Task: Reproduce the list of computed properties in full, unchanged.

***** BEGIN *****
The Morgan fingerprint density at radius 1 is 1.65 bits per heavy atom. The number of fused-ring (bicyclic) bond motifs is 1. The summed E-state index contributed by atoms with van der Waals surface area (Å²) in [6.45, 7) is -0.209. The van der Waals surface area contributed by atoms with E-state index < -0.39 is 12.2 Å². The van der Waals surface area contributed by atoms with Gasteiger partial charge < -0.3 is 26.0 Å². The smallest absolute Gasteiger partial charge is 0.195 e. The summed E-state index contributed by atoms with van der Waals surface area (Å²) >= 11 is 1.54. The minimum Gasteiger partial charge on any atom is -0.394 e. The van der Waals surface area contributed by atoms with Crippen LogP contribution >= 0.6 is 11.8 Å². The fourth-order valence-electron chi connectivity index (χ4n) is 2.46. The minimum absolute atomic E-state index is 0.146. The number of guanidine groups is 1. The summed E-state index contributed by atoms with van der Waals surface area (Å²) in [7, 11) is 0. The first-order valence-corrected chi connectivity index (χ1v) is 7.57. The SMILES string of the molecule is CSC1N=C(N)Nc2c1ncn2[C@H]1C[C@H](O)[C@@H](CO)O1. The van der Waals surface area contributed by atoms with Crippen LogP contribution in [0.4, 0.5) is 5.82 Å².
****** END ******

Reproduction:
The Morgan fingerprint density at radius 1 is 1.65 bits per heavy atom. The number of fused-ring (bicyclic) bond motifs is 1. The summed E-state index contributed by atoms with van der Waals surface area (Å²) in [6.45, 7) is -0.209. The van der Waals surface area contributed by atoms with E-state index < -0.39 is 12.2 Å². The van der Waals surface area contributed by atoms with Gasteiger partial charge < -0.3 is 26.0 Å². The smallest absolute Gasteiger partial charge is 0.195 e. The summed E-state index contributed by atoms with van der Waals surface area (Å²) >= 11 is 1.54. The minimum Gasteiger partial charge on any atom is -0.394 e. The van der Waals surface area contributed by atoms with Crippen LogP contribution >= 0.6 is 11.8 Å². The fourth-order valence-electron chi connectivity index (χ4n) is 2.46. The minimum absolute atomic E-state index is 0.146. The number of guanidine groups is 1. The summed E-state index contributed by atoms with van der Waals surface area (Å²) in [7, 11) is 0. The first-order valence-corrected chi connectivity index (χ1v) is 7.57. The SMILES string of the molecule is CSC1N=C(N)Nc2c1ncn2[C@H]1C[C@H](O)[C@@H](CO)O1. The van der Waals surface area contributed by atoms with Crippen LogP contribution in [0.4, 0.5) is 5.82 Å².